The UK's female workforce is at its strongest since 2000, but it's still behind many of its European neighbours

Sarah Spickernell
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Norway consistently came top (Source: Getty)

Women in the UK are faring better in work than at any time since 2000, but they are still outperformed by women in many neighbouring European countries.

According to PwC's Women in Work Index, in 2013 the UK came 14th out of 27 OECD countries with a score of 59.1, which was four places higher than in 2012 and six places higher than in 2011. It was also higher than the OECD average of 59.1.
The index is calculated using a number of different factors, which include number of women in work versus women who are unemployed, the type of contracts they work on and the gender pay gap.
This put it in the same position as it occupied in 2000 – in the interim, it was consistently placed lower in the table. In 2011, its worst year, it even came below the OECD average and fell into 19th place with a score of 56.4. Below is a comparison of the rankings from 2011 and 2013.

The recent improvement in the UK’s score was markedly stronger than the OECD average, and according to PwC this was down to the strengthening economic recovery, which has driven improvements in female labour force participation and a reduction in female unemployment.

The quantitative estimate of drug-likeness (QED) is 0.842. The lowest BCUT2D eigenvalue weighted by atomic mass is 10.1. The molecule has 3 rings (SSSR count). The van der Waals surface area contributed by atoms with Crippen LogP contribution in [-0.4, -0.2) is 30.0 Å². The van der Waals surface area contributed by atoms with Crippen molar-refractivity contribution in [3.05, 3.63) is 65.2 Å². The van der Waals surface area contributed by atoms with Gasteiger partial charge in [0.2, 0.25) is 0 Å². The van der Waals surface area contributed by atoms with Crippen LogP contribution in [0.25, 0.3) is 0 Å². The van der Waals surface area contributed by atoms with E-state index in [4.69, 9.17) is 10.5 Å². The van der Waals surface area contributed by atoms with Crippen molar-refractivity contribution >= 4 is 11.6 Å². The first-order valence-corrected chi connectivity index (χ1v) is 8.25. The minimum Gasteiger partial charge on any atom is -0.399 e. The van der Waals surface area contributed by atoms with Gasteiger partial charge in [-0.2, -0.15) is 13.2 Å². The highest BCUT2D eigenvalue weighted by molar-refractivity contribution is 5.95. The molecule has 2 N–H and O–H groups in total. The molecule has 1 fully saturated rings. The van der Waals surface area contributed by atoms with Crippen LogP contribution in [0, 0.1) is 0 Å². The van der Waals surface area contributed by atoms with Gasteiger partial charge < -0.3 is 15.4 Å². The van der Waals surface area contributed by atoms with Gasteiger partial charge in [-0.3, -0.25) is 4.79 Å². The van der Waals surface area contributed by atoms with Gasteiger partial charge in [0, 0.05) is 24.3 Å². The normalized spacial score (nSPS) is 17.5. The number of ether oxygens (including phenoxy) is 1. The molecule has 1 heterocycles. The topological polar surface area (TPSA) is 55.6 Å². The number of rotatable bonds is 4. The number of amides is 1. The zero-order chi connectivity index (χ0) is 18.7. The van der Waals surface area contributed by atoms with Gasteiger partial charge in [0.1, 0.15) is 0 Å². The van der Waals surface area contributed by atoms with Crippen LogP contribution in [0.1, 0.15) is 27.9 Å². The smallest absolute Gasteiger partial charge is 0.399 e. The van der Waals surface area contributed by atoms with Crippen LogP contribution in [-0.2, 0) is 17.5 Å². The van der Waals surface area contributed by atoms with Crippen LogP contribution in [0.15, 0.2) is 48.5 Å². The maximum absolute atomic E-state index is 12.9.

But the Scandinavian countries – Norway, Sweden and Denmark, have continually outperformed the UK by a long way and still occupy the top spots. The reason why the UK is still some way behind is that it falls down in the category of full-time versus part-time employment, according to PwC. In this category alone, the UK comes all the way down in 25th place out of 27.
Yong Jing Teow, economist at PwC, said:
It is encouraging that the UK is making gradual headway and has returned to its position of 2000. The economic recovery has benefited both men and women, but more so for women as indicated by the closing gap between UK male and female labour force participation and the employment rate.
But he added that there has not yet been “meaningful” change in the UK, and that “we need to make sure that the contribution of women in the workplace is fairly recognised and remunerated, and to support women in continuing their careers after having children”.

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